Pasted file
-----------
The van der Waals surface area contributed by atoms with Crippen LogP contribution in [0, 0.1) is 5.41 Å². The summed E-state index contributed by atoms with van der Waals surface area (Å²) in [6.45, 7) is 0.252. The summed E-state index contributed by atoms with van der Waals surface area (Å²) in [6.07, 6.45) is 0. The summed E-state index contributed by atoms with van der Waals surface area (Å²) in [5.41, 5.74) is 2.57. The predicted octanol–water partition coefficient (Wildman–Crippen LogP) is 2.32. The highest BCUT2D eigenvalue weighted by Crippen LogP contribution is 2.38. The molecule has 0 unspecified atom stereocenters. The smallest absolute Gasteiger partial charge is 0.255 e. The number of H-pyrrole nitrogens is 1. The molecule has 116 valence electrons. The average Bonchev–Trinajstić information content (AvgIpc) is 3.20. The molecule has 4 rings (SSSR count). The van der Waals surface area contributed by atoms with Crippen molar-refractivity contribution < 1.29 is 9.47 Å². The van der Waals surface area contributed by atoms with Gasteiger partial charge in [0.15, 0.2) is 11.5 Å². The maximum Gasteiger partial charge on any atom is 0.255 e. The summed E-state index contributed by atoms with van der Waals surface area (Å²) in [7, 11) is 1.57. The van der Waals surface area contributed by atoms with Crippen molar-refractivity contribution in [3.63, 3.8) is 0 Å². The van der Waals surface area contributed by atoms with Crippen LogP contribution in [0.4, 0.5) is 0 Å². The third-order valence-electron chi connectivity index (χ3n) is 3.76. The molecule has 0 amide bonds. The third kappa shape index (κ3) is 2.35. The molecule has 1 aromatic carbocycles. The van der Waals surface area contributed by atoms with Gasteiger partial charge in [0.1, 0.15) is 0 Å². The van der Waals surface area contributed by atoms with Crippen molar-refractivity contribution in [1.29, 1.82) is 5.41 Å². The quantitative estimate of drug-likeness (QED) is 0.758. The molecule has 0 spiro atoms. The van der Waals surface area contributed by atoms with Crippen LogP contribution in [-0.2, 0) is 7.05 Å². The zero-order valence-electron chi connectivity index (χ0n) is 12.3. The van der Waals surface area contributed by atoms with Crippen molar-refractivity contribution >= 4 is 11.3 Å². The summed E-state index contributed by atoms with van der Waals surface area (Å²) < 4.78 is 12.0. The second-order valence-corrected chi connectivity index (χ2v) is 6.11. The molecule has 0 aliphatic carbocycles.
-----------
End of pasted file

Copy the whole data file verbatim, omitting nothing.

The van der Waals surface area contributed by atoms with Crippen LogP contribution in [0, 0.1) is 5.41 Å². The summed E-state index contributed by atoms with van der Waals surface area (Å²) in [6.45, 7) is 0.252. The summed E-state index contributed by atoms with van der Waals surface area (Å²) in [6.07, 6.45) is 0. The summed E-state index contributed by atoms with van der Waals surface area (Å²) in [5.41, 5.74) is 2.57. The predicted octanol–water partition coefficient (Wildman–Crippen LogP) is 2.32. The highest BCUT2D eigenvalue weighted by Crippen LogP contribution is 2.38. The molecule has 0 unspecified atom stereocenters. The smallest absolute Gasteiger partial charge is 0.255 e. The number of H-pyrrole nitrogens is 1. The molecule has 116 valence electrons. The average Bonchev–Trinajstić information content (AvgIpc) is 3.20. The molecule has 4 rings (SSSR count). The van der Waals surface area contributed by atoms with Crippen molar-refractivity contribution < 1.29 is 9.47 Å². The van der Waals surface area contributed by atoms with Gasteiger partial charge in [0.15, 0.2) is 11.5 Å². The maximum Gasteiger partial charge on any atom is 0.255 e. The summed E-state index contributed by atoms with van der Waals surface area (Å²) in [7, 11) is 1.57. The van der Waals surface area contributed by atoms with Crippen molar-refractivity contribution in [3.63, 3.8) is 0 Å². The van der Waals surface area contributed by atoms with Crippen LogP contribution in [0.4, 0.5) is 0 Å². The third-order valence-electron chi connectivity index (χ3n) is 3.76. The molecule has 0 amide bonds. The third kappa shape index (κ3) is 2.35. The molecule has 1 aromatic carbocycles. The van der Waals surface area contributed by atoms with Gasteiger partial charge in [0.1, 0.15) is 0 Å². The van der Waals surface area contributed by atoms with Crippen molar-refractivity contribution in [1.29, 1.82) is 5.41 Å². The quantitative estimate of drug-likeness (QED) is 0.758. The molecule has 0 spiro atoms. The van der Waals surface area contributed by atoms with Crippen LogP contribution in [-0.2, 0) is 7.05 Å². The zero-order valence-electron chi connectivity index (χ0n) is 12.3. The van der Waals surface area contributed by atoms with Crippen molar-refractivity contribution >= 4 is 11.3 Å². The summed E-state index contributed by atoms with van der Waals surface area (Å²) < 4.78 is 12.0. The second-order valence-corrected chi connectivity index (χ2v) is 6.11. The molecule has 0 aliphatic carbocycles.